Many of the respondents agreed with the classic statements about the insanity defense being a loophole for criminals and that it needs to be reformed.  Most of the time people expresses discontent for the insanity defense but hope in that it can change.  A lot of the respondents think that judges and juries have a hard time telling whether defendants are insane or not.  This leads them to sometimes question the accuracy of the insanity defense.

Also, people do not agree on whether psychiatrists should be considered reliable testifiers of insanity.  As is said in the article, about half of the respondents thought that a psychologist, if paid enough, would say anything the defendant wanted them to regarding their sanity.  This response leads to the question of whether psychologists should be allowed in trials at all.

Relevance:

This article gave me some good research that I can use in my paper.  A lot of their questions have to do with my topic and the responses will support it.  It is good to have real data to back up your claim.

Quotes:

“As representatives of the public, juries appear to be unsympathetic to defendants’ please of insanity.”

“Researchers have shown that agreement with the statement that the insanity defense is a loophole is significantly associated with support for the death penalty.”

“…after Hinckley’s insanity acquittal, some members of the public said that if Hinckley had been found Guilty But Insane they would not have been as disturbed by the verdict.”

“one survey of public opinion of the Hinckley trial indicated that people had very low confidence in the psychiatric evidence presented in the Hinckley trial and only modest faith in the abilities of psychiatrists to determine legal insanity.”

“94.7% the insanity defense needs a lot of reform”

“9 out of 10 agree that judges and juries have a hard time telling whether defendants are really sane or insane”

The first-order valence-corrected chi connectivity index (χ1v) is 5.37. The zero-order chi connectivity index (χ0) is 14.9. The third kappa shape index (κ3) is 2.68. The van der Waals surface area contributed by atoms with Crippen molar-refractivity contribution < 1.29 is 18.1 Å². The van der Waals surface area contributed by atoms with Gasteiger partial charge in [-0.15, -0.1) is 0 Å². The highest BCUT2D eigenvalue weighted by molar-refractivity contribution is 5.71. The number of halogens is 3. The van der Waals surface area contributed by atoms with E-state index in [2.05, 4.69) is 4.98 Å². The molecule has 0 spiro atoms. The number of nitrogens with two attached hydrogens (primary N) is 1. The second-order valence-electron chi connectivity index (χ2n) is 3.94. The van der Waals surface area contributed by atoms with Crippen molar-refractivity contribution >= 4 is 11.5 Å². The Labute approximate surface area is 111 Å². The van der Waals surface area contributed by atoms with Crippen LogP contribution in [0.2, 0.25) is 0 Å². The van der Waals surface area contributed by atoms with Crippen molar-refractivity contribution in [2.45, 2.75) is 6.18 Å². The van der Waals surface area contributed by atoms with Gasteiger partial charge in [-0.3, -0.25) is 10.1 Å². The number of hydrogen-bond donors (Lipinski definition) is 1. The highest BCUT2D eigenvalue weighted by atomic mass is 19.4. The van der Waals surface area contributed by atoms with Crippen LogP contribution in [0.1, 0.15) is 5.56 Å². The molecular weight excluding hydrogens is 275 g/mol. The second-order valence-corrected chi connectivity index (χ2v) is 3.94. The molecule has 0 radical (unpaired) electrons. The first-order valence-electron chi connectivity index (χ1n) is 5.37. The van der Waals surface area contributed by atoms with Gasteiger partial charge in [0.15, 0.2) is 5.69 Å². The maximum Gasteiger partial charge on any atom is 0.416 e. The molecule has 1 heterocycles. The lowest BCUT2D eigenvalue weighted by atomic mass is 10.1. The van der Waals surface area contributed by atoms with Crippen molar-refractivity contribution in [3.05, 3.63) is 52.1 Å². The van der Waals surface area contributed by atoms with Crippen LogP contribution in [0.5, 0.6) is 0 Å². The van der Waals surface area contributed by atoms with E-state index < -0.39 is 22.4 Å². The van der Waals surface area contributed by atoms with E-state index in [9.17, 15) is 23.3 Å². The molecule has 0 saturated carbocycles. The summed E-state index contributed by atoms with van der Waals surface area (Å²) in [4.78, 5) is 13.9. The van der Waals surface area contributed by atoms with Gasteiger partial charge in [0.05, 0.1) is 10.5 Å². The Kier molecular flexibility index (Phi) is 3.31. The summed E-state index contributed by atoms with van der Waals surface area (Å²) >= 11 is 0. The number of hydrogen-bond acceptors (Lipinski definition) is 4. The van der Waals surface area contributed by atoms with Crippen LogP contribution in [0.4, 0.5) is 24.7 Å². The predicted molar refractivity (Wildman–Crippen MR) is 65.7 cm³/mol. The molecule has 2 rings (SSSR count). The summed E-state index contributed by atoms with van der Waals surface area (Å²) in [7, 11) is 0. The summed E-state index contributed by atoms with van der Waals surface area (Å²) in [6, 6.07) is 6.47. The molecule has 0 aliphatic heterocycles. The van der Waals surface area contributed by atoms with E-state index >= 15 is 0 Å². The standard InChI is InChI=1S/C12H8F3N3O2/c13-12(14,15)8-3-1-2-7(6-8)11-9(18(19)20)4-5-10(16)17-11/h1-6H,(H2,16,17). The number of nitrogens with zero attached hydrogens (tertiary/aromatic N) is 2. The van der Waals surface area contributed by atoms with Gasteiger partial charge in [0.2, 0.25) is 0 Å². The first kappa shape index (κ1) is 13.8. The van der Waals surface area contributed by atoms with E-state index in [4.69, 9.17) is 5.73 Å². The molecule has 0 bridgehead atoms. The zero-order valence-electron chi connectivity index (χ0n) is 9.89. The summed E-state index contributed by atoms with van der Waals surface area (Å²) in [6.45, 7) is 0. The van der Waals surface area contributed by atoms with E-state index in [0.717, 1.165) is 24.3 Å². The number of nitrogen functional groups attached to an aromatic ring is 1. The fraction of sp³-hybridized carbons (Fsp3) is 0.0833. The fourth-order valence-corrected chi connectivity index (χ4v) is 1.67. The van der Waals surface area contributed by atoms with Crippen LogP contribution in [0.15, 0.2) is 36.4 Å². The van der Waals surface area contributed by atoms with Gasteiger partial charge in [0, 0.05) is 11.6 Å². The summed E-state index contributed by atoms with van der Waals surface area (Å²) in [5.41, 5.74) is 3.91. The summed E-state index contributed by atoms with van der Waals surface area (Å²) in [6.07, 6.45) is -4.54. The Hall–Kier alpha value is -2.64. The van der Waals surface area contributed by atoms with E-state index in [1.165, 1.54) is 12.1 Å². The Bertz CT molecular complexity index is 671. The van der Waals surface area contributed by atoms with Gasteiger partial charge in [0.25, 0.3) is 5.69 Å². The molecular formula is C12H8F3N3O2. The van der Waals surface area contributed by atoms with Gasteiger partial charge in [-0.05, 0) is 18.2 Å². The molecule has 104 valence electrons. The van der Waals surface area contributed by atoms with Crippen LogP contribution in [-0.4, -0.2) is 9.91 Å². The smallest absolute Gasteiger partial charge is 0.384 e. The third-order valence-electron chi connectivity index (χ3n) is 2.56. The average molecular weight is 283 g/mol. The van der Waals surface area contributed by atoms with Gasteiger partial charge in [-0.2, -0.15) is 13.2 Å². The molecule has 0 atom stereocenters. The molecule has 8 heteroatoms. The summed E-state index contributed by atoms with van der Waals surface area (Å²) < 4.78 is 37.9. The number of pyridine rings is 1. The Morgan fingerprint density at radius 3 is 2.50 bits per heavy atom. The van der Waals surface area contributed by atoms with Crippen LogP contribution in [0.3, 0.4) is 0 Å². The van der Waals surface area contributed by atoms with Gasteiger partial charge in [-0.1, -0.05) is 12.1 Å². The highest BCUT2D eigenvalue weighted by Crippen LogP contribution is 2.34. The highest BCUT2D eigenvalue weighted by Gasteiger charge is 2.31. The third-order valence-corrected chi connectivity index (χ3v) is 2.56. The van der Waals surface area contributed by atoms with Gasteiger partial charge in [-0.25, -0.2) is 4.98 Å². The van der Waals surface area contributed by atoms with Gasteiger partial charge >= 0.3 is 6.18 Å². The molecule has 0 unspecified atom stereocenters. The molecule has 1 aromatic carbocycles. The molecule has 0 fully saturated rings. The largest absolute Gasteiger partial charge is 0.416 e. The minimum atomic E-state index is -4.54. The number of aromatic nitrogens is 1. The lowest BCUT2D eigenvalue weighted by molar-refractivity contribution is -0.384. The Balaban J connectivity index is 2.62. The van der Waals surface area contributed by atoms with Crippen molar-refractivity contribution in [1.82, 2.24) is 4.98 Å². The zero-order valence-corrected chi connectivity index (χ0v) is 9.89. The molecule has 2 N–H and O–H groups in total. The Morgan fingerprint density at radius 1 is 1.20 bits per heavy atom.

“9 out of ever 10 respondents agree that the insanity defense is a loophole allowing too many guilty people to go free”

“91.2% think that psychiatrists should testify about a defendant’s mental condition in insanity trials.  About half however, believe that ‘if psychiatrists were paid enough, they will say anything about a defendant’s sanity’”

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Working pages

The insanity defense is a major debate in the criminal justice system.  “The defense of insanity is a minute part of the squalor of the American criminal justice system.  There are only about 3,500 people held as not guilty of reason of insanity at the present moment” (moral significance)

The first use of the insanity defense is not known but it was determined that it was during the time of Ancient Greece.  The modern concept of insanity did not enter criminal law until the M’Naghten case in 1843.  Daniel M’Naghten was a man that tried to assassinate the Prime Minister of England because he thought that the government was conspiring against him.  M’Naghten ended up killing the Prime Minister’s assistant, thinking that it was the Prime Minister.  M’Naghten was acquitted because he was considered insane and paranoid at the time of the murder.  The case led to rules of how to define insanity during a trial.  The M’Naghten rules are a list of sets of defects of the mind that affected the accused person’s brain during a crime (Allnutt).  It created the first guilty but insane verdict.

Reform for the insanity defense became popular among the public after the trial of John Hinckley in 1981.  Hinckley attempted to assassinate President Ronald Reagan.  When he was acquitted on the basis of not guilty by reason of insanity, the public began to call for reform.  People did not understand how a person who attempted to murder the president could not have gone to jail.

The adjudication stage is the submission of either an insanity or guilty but mentally ill plea.  Changes that can be made include deciding on a standard test of mental illness.  Options for the test include the cognitive test, the control test, the M’Naghten test, or the ALI test.  Also, the standard of proof can be changed.  Proof has to be given to the jury that the defendant is insane, however, the depth of the proof can be up for debate.  There can either be a preponderance amount of proof, a clear and convincing amount or proof, or evidence beyond a reasonable doubt.  During the disposition stage, reform can occur in where the defendant will be sent, who decides to release them from where they are sent, and what the burden of proof needs to be in order to be released.

The idea of blame is frequently called into question during trials involving the insanity defense.  If we accept that free will exists, then we need to decide as a society what constitutes moral right and wrong.  “…does knowledge of wrongfulness mean ‘legally’ wrong or ‘morally ‘ wrong?  Is the test for ‘wrongfulness’ a test of whether or not he or she knew it was legally wrong but feel morally obliged to act, or is the test whether or no the person knew it was wrong in both a legal and moral sense?” (insanity defense)